This just in

On Yale & Yale alumni.
Ico print Print | Ico email Email | Facebook | | RSS

Yale Law School challenges
NSA order on Verizon records

Yale law students and faculty have joined the fray over National Security Agency collection of Verizon customers' phone call data.

The Law School's Media Freedom and Access Clinic, together with the American Civil Liberties Union, filed a motion Monday seeking the release of secret opinions by the Foreign Intelligence Surveillance Court (FISC), which oversees US government surveillance. 

The motion asks for opinions that would shed light on why the FISC considers it legal, under the Patriort Act, to order Verizon to turn over months of customer data, according to a Yale Law School press release. The Guardian last week broke the news of that FISC order and other US government surveillance, using documents leaked by a low-level national security contractor.

“Releasing certain key FISC opinions will help inform a necessary public conversation about surveillance, privacy, and the scope of the Patriot Act—a discussion that has been much inhibited by the government's secret management of this program,” says Yale Law student Max Mishkin ’14JD, a member of the media clinic, in the press release.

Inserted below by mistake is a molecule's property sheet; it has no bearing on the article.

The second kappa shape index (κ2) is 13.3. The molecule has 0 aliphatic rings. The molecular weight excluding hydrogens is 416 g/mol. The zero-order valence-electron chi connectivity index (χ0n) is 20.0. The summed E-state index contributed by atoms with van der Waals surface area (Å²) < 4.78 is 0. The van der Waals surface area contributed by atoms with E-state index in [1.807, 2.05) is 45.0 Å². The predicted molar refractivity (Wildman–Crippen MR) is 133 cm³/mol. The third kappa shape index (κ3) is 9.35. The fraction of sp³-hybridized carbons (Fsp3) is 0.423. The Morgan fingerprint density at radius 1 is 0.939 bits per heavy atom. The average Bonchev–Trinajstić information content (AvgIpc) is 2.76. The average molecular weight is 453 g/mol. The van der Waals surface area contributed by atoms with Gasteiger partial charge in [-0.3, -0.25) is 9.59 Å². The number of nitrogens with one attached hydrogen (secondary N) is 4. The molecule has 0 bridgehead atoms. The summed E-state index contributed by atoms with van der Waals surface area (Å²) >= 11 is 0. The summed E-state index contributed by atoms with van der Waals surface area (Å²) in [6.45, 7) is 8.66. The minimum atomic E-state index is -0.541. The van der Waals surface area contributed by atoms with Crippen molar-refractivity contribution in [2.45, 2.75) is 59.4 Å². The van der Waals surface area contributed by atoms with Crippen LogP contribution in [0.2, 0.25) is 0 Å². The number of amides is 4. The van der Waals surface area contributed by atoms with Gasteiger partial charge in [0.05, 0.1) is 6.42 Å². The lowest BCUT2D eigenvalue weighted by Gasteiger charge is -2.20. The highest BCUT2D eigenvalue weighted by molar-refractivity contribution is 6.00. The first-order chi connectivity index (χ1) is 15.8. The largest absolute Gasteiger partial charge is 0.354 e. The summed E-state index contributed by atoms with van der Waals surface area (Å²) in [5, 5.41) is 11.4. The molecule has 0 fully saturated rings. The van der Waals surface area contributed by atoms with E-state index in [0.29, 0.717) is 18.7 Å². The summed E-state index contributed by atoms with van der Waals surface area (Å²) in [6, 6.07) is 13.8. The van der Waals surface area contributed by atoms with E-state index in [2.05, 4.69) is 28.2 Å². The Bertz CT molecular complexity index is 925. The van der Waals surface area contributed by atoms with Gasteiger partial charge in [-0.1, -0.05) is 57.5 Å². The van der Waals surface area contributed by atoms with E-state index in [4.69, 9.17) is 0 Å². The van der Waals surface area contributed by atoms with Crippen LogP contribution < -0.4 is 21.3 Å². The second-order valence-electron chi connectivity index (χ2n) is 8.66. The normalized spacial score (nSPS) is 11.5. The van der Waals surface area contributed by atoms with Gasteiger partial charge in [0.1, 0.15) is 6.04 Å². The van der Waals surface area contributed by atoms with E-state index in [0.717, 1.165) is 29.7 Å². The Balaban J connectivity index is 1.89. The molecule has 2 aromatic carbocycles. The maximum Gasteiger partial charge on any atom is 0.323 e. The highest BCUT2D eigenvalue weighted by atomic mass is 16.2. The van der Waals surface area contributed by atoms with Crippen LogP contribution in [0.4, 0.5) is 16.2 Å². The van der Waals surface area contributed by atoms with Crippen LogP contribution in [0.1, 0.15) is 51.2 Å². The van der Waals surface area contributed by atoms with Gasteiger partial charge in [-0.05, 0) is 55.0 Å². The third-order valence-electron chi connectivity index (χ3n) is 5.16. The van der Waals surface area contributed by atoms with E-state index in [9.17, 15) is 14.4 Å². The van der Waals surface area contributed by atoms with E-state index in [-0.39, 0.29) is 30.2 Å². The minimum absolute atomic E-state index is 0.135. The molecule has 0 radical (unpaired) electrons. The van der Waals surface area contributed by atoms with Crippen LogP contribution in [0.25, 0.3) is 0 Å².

The leaked FISC order cited Section 215 of the Patriot Act as justification. The motion by the ACLU and the clinic asks the court to publish its opinions on "the meaning, scope, and constitutionality" of Section 215.

Clinic director David Schulz ’76MA, ’78JD, calls the release of those opinions part of “the thin line that separates democracy from tyranny.”

“A democracy cannot function if the basic rules and procedures that govern the surveillance and prevent abuse are not disclosed," says Schulz, who is a visiting lecturer at the Law School. "A secret court that issues secret orders deciding secret motions based on secret legal principles threatens the fundamental principles on which this nation was built.”

Filed under Law School, privacy, national security, Max Mishkin, David Schulz
The comment period has expired.